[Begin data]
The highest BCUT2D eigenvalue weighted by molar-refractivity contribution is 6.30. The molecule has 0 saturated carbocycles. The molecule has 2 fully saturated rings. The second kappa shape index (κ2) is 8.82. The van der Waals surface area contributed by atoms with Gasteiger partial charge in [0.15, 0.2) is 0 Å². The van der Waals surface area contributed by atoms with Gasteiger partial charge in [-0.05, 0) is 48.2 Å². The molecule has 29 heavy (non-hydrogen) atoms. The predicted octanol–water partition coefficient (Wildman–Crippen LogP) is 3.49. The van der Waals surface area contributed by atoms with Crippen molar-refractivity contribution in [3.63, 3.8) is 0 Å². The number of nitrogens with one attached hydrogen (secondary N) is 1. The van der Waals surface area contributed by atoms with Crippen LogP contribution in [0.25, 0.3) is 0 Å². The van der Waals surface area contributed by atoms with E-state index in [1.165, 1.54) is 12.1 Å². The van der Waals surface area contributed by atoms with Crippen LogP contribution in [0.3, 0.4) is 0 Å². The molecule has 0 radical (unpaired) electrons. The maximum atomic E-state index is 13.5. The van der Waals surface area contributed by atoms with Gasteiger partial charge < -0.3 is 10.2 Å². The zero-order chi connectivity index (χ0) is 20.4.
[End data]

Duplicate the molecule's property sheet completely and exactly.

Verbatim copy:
The highest BCUT2D eigenvalue weighted by molar-refractivity contribution is 6.30. The molecule has 0 saturated carbocycles. The molecule has 2 fully saturated rings. The second kappa shape index (κ2) is 8.82. The van der Waals surface area contributed by atoms with Gasteiger partial charge in [0.15, 0.2) is 0 Å². The van der Waals surface area contributed by atoms with Gasteiger partial charge in [-0.05, 0) is 48.2 Å². The molecule has 29 heavy (non-hydrogen) atoms. The predicted octanol–water partition coefficient (Wildman–Crippen LogP) is 3.49. The van der Waals surface area contributed by atoms with Crippen molar-refractivity contribution in [3.63, 3.8) is 0 Å². The number of nitrogens with one attached hydrogen (secondary N) is 1. The van der Waals surface area contributed by atoms with Crippen LogP contribution in [0.25, 0.3) is 0 Å². The van der Waals surface area contributed by atoms with E-state index in [1.165, 1.54) is 12.1 Å². The van der Waals surface area contributed by atoms with Crippen LogP contribution in [0.3, 0.4) is 0 Å². The molecule has 0 radical (unpaired) electrons. The maximum atomic E-state index is 13.5. The van der Waals surface area contributed by atoms with Gasteiger partial charge < -0.3 is 10.2 Å². The zero-order chi connectivity index (χ0) is 20.4.